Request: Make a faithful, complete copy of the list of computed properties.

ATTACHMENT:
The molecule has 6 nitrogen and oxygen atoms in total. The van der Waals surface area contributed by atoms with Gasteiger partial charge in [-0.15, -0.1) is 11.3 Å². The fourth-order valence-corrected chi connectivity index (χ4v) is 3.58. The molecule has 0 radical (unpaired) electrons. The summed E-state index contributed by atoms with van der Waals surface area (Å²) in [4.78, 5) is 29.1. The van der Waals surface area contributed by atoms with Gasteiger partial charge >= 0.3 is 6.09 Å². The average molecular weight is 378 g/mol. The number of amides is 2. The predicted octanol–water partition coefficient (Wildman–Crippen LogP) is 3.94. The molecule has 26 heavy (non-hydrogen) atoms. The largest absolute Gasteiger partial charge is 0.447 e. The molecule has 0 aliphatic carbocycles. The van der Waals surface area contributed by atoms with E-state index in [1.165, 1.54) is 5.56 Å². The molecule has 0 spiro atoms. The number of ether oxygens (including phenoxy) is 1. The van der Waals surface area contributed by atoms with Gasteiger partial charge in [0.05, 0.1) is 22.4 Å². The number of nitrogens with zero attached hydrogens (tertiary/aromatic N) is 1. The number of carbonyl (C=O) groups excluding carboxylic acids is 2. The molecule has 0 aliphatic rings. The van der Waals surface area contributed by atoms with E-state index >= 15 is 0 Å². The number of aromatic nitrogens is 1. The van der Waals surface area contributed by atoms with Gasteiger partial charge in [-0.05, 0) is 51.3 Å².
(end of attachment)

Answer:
The molecule has 6 nitrogen and oxygen atoms in total. The van der Waals surface area contributed by atoms with Gasteiger partial charge in [-0.15, -0.1) is 11.3 Å². The fourth-order valence-corrected chi connectivity index (χ4v) is 3.58. The molecule has 0 radical (unpaired) electrons. The summed E-state index contributed by atoms with van der Waals surface area (Å²) in [4.78, 5) is 29.1. The van der Waals surface area contributed by atoms with Gasteiger partial charge >= 0.3 is 6.09 Å². The average molecular weight is 378 g/mol. The number of amides is 2. The predicted octanol–water partition coefficient (Wildman–Crippen LogP) is 3.94. The molecule has 26 heavy (non-hydrogen) atoms. The largest absolute Gasteiger partial charge is 0.447 e. The molecule has 0 aliphatic carbocycles. The van der Waals surface area contributed by atoms with E-state index in [1.165, 1.54) is 5.56 Å². The molecule has 0 spiro atoms. The number of ether oxygens (including phenoxy) is 1. The van der Waals surface area contributed by atoms with Gasteiger partial charge in [0.05, 0.1) is 22.4 Å². The number of nitrogens with zero attached hydrogens (tertiary/aromatic N) is 1. The number of carbonyl (C=O) groups excluding carboxylic acids is 2. The molecule has 0 aliphatic rings. The van der Waals surface area contributed by atoms with E-state index >= 15 is 0 Å². The number of aromatic nitrogens is 1. The van der Waals surface area contributed by atoms with Gasteiger partial charge in [-0.05, 0) is 51.3 Å².